'Oumuamua - the first known interstellar object to visit our solar system - has experienced a violent past, causing it to tumble around chaotically for many billions of years, a study suggests
The object flew through our solar system in October and was originally thought to be a comet, then it was later revealed as a cigar-shaped asteroid.
They discovered that 'Oumuamua was not spinning periodically like most of the small asteroids and bodies that we see in our solar system.
Instead, it is tumbling, or spinning chaotically, and could have been for many billions of years.
While it is difficult to pinpoint the exact reason for this, it is thought that 'Oumuamua impacted with another asteroid before it was fiercely thrown out of its system and into interstellar space.
"Our modelling of this body suggests the tumbling will last for many billions of years to hundreds of billions of years before internal stresses cause it to rotate normally again," said Wes Fraser, Queen's University Belfast in the UK.
"While we don't know the cause of the tumbling, we predict that it was most likely sent tumbling by an impact with another planetesimal in its system, before it was ejected into interstellar space," said Fraser.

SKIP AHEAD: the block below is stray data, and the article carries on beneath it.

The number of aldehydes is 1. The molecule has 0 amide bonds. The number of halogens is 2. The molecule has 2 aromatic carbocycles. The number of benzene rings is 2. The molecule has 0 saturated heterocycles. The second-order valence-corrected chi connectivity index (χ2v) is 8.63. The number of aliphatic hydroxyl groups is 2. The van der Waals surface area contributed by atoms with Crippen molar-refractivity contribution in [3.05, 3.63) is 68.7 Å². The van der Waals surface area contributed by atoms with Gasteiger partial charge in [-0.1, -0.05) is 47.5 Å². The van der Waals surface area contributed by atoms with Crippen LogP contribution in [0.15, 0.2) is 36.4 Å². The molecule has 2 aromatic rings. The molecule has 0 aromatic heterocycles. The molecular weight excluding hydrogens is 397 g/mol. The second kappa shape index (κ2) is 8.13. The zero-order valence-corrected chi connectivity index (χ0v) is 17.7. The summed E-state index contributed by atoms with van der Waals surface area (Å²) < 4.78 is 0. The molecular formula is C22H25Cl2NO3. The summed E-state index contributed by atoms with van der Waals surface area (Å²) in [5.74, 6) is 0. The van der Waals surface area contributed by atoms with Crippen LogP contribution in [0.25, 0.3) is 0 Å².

Until now, scientists had been puzzled that 'Oumuamua's colour varied between measurements.
However, the research has now revealed that its surface is spotty and that when the long face of the cucumber-shaped object was facing telescopes on Earth it was largely red but the rest of the body was neutral coloured, like dirty snow.
"Most of the surface reflects neutrally but one of its long faces has a large red region. This argues for broad compositional variations, which is unusual for such a small body," said Fraser.
The findings, published in the journal Nature Astronomy, have helped to build a more accurate profile of 'Oumuamua.
"We now know that beyond its unusual elongated shape, this space cucumber had origins around another star, has had a violent past, and tumbles chaotically because of it," Fraser said.
"Our results are really helping to paint a more complete picture of this strange interstellar interloper. It is quite unusual compared to most asteroids and comets we see in our own solar system," he said.
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